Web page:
by Rosalind Gardner
Until recently, if you did a search on the term ‘satellite dish' at Google, and then surveyed the URL's in the Adwords listings, you were bound to see that most of the ads linked to just one company. You'd also note that most listings ended with the ‘aff' (affiliate site) designation.
Eight ads all linking to the same site. How useless and frustrating was that?
Well, Google has just introduced a new affiliates Adwords policy that finally addresses that problem.
However, the new policy has been met with much whining on various affiliate and Internet marketing forums.
‘Cause affiliates who link directly from Adwords to their merchant partners' sites will have to get to work or go home.
There seems to be a loophole in the new policy's wording.
Here's how the new affiliate policy reads:
“With this new affiliate policy, we'll only display one ad per search query for affiliates and parent companies sharing the same URL. This way, users will have a more diverse sampling of advertisements to choose from.”
“Affiliates or advertisers using unique URLs in their ads will not be affected by this change. Please note that your Display URL must match the URL of your landing page, and you may not simply frame another site.”
Did they mean to say ‘domain', not ‘URL'?
If Google did indeed intend ‘URL', then there is no problem for those who engage in the ‘Google Cash' method of affiliate marketing, as each affiliate URL is unique.
Here's an example.
These are URL's for 3 affiliate marketers promoting the ‘FriendFinder' dating service.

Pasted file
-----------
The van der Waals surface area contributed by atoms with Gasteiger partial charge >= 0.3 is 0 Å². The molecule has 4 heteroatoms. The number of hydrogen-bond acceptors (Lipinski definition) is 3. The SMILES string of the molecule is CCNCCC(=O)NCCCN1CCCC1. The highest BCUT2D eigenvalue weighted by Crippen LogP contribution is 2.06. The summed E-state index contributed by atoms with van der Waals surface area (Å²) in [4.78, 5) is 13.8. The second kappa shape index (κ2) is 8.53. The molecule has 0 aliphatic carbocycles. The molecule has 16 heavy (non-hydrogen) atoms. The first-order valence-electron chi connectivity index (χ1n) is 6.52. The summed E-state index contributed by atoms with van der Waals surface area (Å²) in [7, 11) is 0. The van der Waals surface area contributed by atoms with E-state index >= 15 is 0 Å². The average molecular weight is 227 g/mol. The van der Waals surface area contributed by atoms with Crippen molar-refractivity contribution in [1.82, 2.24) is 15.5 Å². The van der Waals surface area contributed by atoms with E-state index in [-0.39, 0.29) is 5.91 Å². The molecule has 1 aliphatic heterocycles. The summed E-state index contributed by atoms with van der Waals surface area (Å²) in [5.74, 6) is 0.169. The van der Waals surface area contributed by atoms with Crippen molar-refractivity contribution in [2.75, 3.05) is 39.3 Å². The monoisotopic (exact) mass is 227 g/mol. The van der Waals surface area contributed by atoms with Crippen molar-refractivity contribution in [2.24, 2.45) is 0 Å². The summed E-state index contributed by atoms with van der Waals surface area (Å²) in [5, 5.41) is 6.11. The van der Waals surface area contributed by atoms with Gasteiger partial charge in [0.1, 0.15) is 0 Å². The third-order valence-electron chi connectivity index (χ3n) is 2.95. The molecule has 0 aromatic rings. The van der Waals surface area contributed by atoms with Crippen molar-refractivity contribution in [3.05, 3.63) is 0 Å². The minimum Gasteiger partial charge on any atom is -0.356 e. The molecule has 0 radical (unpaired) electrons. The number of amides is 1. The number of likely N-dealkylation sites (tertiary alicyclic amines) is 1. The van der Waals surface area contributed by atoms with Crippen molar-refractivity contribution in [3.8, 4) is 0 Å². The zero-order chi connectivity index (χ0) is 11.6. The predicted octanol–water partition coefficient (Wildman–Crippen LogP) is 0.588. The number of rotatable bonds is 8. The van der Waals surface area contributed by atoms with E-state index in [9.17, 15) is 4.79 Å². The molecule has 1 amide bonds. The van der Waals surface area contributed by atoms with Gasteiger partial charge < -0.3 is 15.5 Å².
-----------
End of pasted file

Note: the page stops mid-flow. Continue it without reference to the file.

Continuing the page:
Each URL is unique, ergo it should be no problem to for affiliates to link directly to Friendfinder's site with their affiliate links.
However, if in fact Google meant ‘domain', that's quite a different kettle of fish.
Because each URL above points to the ‘friendfinder.com' domain, only one listing will be displayed, and chosen on the basis of Ad Rank.
Here's the official wording from within the policy.
“For instance, if a user searches for books on Google.com or anywhere on the Google search and content networks, Google will take an inventory of ads running for the keyword books. If we find that two or more ads compete under the same URL, we'll display the ad with the highest Ad Rank.”
Ad Rank is determined by a combination of an ad's maximum cost-per-click and clickthrough rate.
Less competition is great news for affiliates who have always linked back to their own sites… as Super Affiliates always do.
One more benefit to affiliate marketers in Google's new Adwords policy is that you no longer need to identify yourself as an affiliate in your ad text. That means no more ‘aff' at the end of the ad… and 4 more spaces to add content to your listing.
I figure consumers had no idea what ‘aff' meant anyway, so Google just wanted to get rid of what looked like garble in the listings.
However, your current ad text will continue to display your affiliate status until you change it.
Assuming Google DID mean ‘domain', this new policy is good news for affiliates… genuine affiliate marketers.
I've always taught that affiliates with content sites enjoy much higher conversion rates.
It's simple. Spend an hour writing an endorsement, upload it to your web site, then advertise that link on Google Adwords.
Why waste advertising dollars on a .5 percent conversion, when it only takes an hour to double or even quadruple that rate?
Article by Rosalind Gardner, author of the best-selling The Super Affiliate Handbook: How I Made $436,797 in One Year Selling Other People's Stuff Online.